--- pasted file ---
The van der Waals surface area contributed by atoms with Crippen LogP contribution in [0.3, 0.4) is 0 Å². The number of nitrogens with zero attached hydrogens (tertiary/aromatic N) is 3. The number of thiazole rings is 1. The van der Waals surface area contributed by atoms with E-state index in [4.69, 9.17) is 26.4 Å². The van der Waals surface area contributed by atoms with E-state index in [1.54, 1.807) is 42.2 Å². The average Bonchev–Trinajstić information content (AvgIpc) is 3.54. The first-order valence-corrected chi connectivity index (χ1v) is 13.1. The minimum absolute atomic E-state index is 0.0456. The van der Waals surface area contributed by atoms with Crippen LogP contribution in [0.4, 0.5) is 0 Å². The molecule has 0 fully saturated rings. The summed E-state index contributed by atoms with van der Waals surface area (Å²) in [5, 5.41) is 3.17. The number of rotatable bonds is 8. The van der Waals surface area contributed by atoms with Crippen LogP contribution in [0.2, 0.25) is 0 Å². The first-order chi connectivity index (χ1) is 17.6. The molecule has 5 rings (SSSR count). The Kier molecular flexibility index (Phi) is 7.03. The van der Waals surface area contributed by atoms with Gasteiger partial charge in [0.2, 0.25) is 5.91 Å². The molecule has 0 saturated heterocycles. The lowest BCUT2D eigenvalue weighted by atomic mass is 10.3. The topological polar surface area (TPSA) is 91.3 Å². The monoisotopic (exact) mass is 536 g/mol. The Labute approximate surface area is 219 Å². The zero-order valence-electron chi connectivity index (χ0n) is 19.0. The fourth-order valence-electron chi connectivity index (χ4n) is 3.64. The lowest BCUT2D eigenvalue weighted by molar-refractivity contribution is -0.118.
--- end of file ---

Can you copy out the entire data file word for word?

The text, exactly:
The van der Waals surface area contributed by atoms with Crippen LogP contribution in [0.3, 0.4) is 0 Å². The number of nitrogens with zero attached hydrogens (tertiary/aromatic N) is 3. The number of thiazole rings is 1. The van der Waals surface area contributed by atoms with E-state index in [4.69, 9.17) is 26.4 Å². The van der Waals surface area contributed by atoms with E-state index in [1.54, 1.807) is 42.2 Å². The average Bonchev–Trinajstić information content (AvgIpc) is 3.54. The first-order valence-corrected chi connectivity index (χ1v) is 13.1. The minimum absolute atomic E-state index is 0.0456. The van der Waals surface area contributed by atoms with Crippen LogP contribution in [0.4, 0.5) is 0 Å². The molecule has 0 fully saturated rings. The summed E-state index contributed by atoms with van der Waals surface area (Å²) in [5, 5.41) is 3.17. The number of rotatable bonds is 8. The van der Waals surface area contributed by atoms with Crippen LogP contribution in [0.2, 0.25) is 0 Å². The first-order chi connectivity index (χ1) is 17.6. The molecule has 5 rings (SSSR count). The Kier molecular flexibility index (Phi) is 7.03. The van der Waals surface area contributed by atoms with Gasteiger partial charge in [0.2, 0.25) is 5.91 Å². The molecule has 0 saturated heterocycles. The lowest BCUT2D eigenvalue weighted by atomic mass is 10.3. The topological polar surface area (TPSA) is 91.3 Å². The monoisotopic (exact) mass is 536 g/mol. The Labute approximate surface area is 219 Å². The zero-order valence-electron chi connectivity index (χ0n) is 19.0. The fourth-order valence-electron chi connectivity index (χ4n) is 3.64. The lowest BCUT2D eigenvalue weighted by molar-refractivity contribution is -0.118.